An article by Stephen Bartholomeusz in this morning's The Age inspired me to respond. I don't intend to share it all here - except a short note on market analysts.
Market analysts trade in "self-fulfilling prophecies". They are paid to predict whether stocks will go up or down, but as a group have more direct influence over that than anyone else. Quite weird.
Market analysts have extremely restricted access to data, but once they make comments about how a firm should behave the sharemarket will punish the firm - so often CEOs do what the market wants rather than what their own analysis says is right. A sample case is mobiles. Hutchison makes a big 15 year investment in 3G. The analysts start saying they need to acquire customers faster - so Hutch invents the capped plan. So the analysts say that Hutch will take share and everyone else is ruined - so the others follow suit to retain share. So the analysts tell everyone the mobile industry is trashed....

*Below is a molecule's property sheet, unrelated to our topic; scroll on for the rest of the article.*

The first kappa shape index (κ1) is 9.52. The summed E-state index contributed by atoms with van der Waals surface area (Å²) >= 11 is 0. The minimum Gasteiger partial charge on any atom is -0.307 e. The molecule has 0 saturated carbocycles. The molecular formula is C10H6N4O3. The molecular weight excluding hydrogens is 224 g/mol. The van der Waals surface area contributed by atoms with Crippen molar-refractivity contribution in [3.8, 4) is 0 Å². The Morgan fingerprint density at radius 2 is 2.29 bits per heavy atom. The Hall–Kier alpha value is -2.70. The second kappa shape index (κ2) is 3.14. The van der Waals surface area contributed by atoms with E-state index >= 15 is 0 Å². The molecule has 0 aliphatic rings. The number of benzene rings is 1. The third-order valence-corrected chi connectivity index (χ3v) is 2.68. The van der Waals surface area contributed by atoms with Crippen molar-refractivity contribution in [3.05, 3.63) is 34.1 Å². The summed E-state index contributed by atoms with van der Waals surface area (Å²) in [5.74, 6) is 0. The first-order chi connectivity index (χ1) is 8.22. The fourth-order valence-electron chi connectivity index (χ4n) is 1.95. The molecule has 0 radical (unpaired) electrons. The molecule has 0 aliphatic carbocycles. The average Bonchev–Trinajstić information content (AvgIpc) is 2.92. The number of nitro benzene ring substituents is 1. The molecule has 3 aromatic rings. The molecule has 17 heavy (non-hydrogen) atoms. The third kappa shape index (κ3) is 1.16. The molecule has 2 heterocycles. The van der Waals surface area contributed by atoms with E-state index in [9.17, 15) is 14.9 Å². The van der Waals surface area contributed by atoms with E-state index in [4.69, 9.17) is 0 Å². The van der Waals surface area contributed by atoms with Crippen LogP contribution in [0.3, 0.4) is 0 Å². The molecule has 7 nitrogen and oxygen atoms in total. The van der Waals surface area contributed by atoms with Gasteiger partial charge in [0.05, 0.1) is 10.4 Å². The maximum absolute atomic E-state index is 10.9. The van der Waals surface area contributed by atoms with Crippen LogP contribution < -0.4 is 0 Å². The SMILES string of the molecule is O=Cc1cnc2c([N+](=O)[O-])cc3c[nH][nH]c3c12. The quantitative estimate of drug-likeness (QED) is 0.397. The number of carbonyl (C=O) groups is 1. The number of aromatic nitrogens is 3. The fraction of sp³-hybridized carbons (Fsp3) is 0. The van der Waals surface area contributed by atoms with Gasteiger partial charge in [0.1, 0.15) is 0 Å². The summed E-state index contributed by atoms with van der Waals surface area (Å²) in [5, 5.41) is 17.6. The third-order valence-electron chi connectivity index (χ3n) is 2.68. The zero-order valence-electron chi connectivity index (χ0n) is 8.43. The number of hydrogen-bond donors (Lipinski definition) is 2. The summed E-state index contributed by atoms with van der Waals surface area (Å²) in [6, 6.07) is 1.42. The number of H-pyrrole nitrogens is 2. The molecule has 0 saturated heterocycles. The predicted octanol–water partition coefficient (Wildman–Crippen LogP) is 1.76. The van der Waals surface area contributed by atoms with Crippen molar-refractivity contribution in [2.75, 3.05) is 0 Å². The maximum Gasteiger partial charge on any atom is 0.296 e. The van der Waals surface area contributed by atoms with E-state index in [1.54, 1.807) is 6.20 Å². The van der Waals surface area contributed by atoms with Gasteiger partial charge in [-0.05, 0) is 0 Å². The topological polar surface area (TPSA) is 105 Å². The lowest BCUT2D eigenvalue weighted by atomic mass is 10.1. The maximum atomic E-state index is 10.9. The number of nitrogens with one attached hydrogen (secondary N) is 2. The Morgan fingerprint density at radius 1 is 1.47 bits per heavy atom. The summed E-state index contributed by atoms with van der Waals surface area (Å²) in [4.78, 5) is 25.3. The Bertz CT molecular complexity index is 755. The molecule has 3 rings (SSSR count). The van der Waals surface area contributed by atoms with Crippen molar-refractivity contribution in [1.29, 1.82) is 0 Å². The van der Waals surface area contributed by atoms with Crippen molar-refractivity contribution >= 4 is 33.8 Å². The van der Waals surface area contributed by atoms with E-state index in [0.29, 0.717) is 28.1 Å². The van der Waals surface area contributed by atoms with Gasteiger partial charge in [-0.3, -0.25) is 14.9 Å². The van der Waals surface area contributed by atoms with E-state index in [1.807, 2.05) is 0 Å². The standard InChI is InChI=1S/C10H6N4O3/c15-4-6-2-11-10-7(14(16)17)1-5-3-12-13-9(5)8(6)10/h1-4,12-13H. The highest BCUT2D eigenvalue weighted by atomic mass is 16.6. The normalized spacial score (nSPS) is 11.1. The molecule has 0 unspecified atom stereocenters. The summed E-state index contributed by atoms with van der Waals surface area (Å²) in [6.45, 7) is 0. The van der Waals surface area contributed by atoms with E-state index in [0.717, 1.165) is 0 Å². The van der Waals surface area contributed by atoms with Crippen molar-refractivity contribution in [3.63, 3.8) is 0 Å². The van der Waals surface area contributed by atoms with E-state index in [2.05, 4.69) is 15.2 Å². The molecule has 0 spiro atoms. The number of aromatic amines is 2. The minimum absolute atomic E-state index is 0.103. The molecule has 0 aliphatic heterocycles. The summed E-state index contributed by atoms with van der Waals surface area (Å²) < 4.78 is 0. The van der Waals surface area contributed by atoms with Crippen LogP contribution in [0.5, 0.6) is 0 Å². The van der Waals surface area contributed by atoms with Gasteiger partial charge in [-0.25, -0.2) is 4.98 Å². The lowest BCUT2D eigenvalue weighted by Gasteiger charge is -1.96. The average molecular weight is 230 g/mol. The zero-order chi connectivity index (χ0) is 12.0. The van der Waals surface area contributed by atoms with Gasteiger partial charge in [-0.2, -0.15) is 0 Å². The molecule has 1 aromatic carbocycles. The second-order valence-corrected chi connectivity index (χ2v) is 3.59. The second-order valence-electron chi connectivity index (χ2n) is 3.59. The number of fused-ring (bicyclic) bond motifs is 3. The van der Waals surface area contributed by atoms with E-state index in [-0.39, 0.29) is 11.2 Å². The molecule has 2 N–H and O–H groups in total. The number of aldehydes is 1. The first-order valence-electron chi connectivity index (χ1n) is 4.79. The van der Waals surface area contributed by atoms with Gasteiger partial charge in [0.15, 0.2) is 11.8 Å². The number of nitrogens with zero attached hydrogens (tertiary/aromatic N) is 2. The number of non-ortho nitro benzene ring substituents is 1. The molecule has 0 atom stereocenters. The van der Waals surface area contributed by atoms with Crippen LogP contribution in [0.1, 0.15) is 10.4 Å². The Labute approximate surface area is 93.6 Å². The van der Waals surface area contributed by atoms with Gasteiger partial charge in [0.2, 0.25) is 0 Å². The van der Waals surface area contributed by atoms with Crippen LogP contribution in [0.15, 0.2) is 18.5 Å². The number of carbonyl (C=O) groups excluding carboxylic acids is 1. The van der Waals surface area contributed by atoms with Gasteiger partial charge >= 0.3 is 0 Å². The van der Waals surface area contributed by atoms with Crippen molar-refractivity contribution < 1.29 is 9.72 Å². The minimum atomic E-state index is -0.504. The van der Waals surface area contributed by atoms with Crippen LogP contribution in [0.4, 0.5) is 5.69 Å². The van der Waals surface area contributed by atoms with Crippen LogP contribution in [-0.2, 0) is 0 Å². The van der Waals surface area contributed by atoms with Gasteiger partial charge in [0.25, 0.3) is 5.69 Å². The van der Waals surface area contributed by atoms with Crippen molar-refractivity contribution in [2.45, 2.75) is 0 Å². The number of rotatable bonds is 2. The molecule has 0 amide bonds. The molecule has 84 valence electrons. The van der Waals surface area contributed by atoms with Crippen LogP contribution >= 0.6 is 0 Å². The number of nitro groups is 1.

I'm still thinking through why firms give so little information. One is a misguided sense that it helps competitors. But I think the other is that the lack of information actually promotes the over-pricing of assets - it sets the "market premium" generally higher - which artificially inflates the cost of capital thus increasing the returns to shareholders from investment in equities. So a thesis is that the reason equity markets have been growing so fast is the decrease in "proprietor" type companies (where at least a cornerstone investor runs the company and has real knowledge of the firms economics) and the greater prevalence of "funds" all of whom are served by an uninformed market.